In partnership with USA TODAY Sports Active Alliance.

I’m going to start this post off with some context: I kind of didn’t train for this marathon. In the last 4 months, my longest run was the RnR Vegas Half Marathon in November. Prior to that it was a lot of short-distance runs, but nothing that was going to get me anywhere near ready for my 34th Marathon. This race wasn’t going to be pretty, but I was going to approach it as best/smart as I could given the circumstances.

Shakeout Run 

Saturday morning, I joined the Sacramento Running Association for their annual shakeout run. #WeRunSocial was going to be a part of it (flag and all) and host a coffee get together afterwards. It was a full crowd complete with elite athletes, first-time marathoners, and local running groups. We did a couple of laps around the Capitol, snapped some pics, and had great conversation with new and familiar faces.

After that a few of us went to the expo then met up for coffee afterwards. Everyone was in pretty good spirits for the following day and it was a great to hang and chat with friends.





At the Expo 

I was fortunate enough to be working with USA TODAY Sports Active Alliance—network of full and half marathons across America—and Mazda for this weekend. They sent me a box of hats that I was happy to giveaway at the expo. I handed some out to friends, families, and gave some to the MC at the Mazda lounge. 

At the Mazda lounge inside the expo, they featured the 2016 CX-5 and CX-9. They also had a mock finish line where you could take/share photos. Outside, they were also giving away a Starbucks gift card if you did a Ride & Drive around the expo. But one of the cool things they had inside the expo was engraved shoe tags. You could customize it to say anything or choose from pre-selected phrases. They came in several colors and I had one made for my daughter.





Race Day

This was my 4th time running CIM, so I kind of knew what to expect going into it. I met up with @FitFam6 before the start and we rode the shuttle over together. We stayed on the bus for a bit to keep warm and eventually made it outside to meetup with friends prior to the start. We chatted, wished each other luck, snapped a pic of course, and everyone was on their way.




Considering my training—or lack of—the best I would do was probably going to be around 4:30. @blingwhore and I decided we would start together with the 4:30 pacer and just take it from there. The 4:30 pacer did a great job. Every once and awhile she would ask “how’s everyone doing?” and everyone would say “good” or “wooooo” to let them know the energy was up. I would then yell “terrible” and everyone would laugh (including me). I was simply doing it to make people laugh, and it worked. I had the biggest smile on my face and I like to think it brought some smiles to the miles. Later on, I let Jen (the pace leader) know that I was doing absolutely fine and just trying to lighten up the spirits. We stayed on pace through the first half and then slowed from then on.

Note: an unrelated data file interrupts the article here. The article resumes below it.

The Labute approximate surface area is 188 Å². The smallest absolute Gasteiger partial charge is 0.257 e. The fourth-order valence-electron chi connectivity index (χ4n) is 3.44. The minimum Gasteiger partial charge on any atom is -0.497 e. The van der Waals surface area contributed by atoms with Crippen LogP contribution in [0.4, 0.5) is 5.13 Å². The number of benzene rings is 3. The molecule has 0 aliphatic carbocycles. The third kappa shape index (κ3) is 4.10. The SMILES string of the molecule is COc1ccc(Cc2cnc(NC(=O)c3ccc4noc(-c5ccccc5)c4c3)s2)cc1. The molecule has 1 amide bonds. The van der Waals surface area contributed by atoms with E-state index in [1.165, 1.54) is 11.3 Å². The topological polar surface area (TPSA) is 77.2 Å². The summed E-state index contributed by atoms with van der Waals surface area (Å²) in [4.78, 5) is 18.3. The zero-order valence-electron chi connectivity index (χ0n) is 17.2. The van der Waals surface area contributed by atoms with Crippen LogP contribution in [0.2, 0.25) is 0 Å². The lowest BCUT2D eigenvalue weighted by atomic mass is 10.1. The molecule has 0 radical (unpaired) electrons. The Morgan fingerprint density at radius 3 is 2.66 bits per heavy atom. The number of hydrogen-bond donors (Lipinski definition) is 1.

Around mile 17, my left hamstring cramped up. At this point we had already been slowing down significantly since mile 14 and it was just a matter of time before my legs started to show the effects of not training. We walked a bit, I stretched it out, and we kept moving forward. After all, donuts were waiting at mile 20-ish. No joke, that was the motivation for Richard and I to get to mile 20 where @fueledbyfrosting and the Oiselle team was going to be cheering. 

Over the course of the 26.2 miles, we saw a lot of familiar faces. Some were running, some were cheering, and having the PRO socks (use code PRO16 for 40% off) on definitely helped us spot each other on the course. Several people commented that it was incredibly easy to spot friends wearing the colorful socks. 

We finished around 5:11, which is not my longest marathon time, but it’s up there. All things considered, I was expecting to be in worse shape. Apart from my hamstring cramping at mile 17, there were no other issues or signs of potentially injuring myself. We did a lot of walking the last 8-9 miles, but we had a lot of fun. We had donuts, orange juice, brownies, cookies, all the things to make the miles more enjoyable. 

After we crossed the finish line @pinkcupcakegirl was volunteering and she placed the medals around our necks, gave big hugs, and of course, snapped selfies—it was amazing. @ivieanne crossed the finish line a few minutes later (her 12th marathon of the year) and had shiny new PR. It was a great ending to an amazing weekend.

Pssst. I already signed up for CIM 2017 (it will be my 5th) and registration is only $99.

I’m grateful for the weekend and the company—this community inspires me and is alway showing me what a privilege it is to be a part of it. Not all races can be the fastest, and every single one is an experience on it’s own, and there is alway something to learn. Forever the student.




All of That Being Said

I have been running for many years and know what my body can handle. I knew that the race was not going to be pretty, but I wasn’t going to do anything if the potential risk injury became too great. If it meant I had to walk, then I had to walk. If it mean DNF’ing, then it meant DNF’ing. But I was going to show up to the start line and take one mile at a time. If you have a marathon coming up, please train properly. 


Final Race for 2016

And just like that, my 2016 racing season is complete. 

How was your 2016 season?